Book Review: The Screwtape Letters

This month I’m taking part in RainbowCatcher’s Infertility Bloggers Book Club (technically I’m not infertile, but I think going through fertility treatment and a miscarriage qualifies me). The idea is simple: each month we read at least one book we’ve never read before, then post a review of it on a set day. For October I’ve chosen to read C. S. Lewis’s The Screwtape Letters, an epistolary novel set during the Second World War.

Cover of The Illustrated Screwtape Letters by C. S. Lewis

The book takes the form of a series of letters between Screwtape, a senior devil in Hell, and his nephew Wormwood. Wormwood’s job is to tempt and corrupt a man known only as “the patient”, but he is inexperienced and fairly incompetent. Most of Screwtape’s letters follow the same pattern: he starts by chastising Wormwood for his mistakes, during which the reader learns a little about what has happened in the patient’s life, and then he offers Wormwood guidance and advice – most of which Wormwood seems to ignore.

Very few details are given about the patient: we know that he lives in England, works in an office and is unmarried, but little else. He is definitely an ‘everyman’ character, and the novel is heavily didactic. I don’t think Lewis’ aim is to convince us that we each have a personal devil doing their utmost to make us do evil, but rather to highlight the traps that humans – especially Christians – can fall into while believing ourselves to be good. As Wikipedia points out, there is a stark contract between Wormwood, who wants to tempt the patient into extreme wickedness and probably corresponds to most people’s idea of a demon, and Screwtape, the more experienced devil, who aims to confuse and corrupt in more subtle ways and says that “the safest path to hell is the gradual one”. (Why, yes, I do tell off my students for referencing Wikipedia.)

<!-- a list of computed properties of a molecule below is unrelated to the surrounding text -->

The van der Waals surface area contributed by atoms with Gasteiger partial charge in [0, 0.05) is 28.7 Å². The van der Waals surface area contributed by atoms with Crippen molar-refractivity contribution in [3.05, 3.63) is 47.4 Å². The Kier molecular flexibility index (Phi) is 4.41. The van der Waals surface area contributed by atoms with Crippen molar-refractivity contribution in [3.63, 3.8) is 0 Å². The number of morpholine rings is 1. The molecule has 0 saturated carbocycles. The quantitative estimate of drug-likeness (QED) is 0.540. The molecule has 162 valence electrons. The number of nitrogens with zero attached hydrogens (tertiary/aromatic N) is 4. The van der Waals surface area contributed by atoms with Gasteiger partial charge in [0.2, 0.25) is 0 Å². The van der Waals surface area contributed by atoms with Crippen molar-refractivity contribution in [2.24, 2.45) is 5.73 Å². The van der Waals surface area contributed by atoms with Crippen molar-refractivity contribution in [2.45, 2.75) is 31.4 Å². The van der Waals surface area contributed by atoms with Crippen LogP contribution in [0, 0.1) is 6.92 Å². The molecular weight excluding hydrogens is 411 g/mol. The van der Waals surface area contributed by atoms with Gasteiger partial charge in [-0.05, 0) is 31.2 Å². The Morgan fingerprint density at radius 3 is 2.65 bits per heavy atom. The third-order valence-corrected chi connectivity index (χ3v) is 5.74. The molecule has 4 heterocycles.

In retrospect, I should probably have chosen some lighter reading while coming to terms with pregnancy loss. I wanted to seriously consider each of Lewis’ points and take them on board, but often found myself unable to concentrate. This is a book I will probably read again when life is less of a struggle.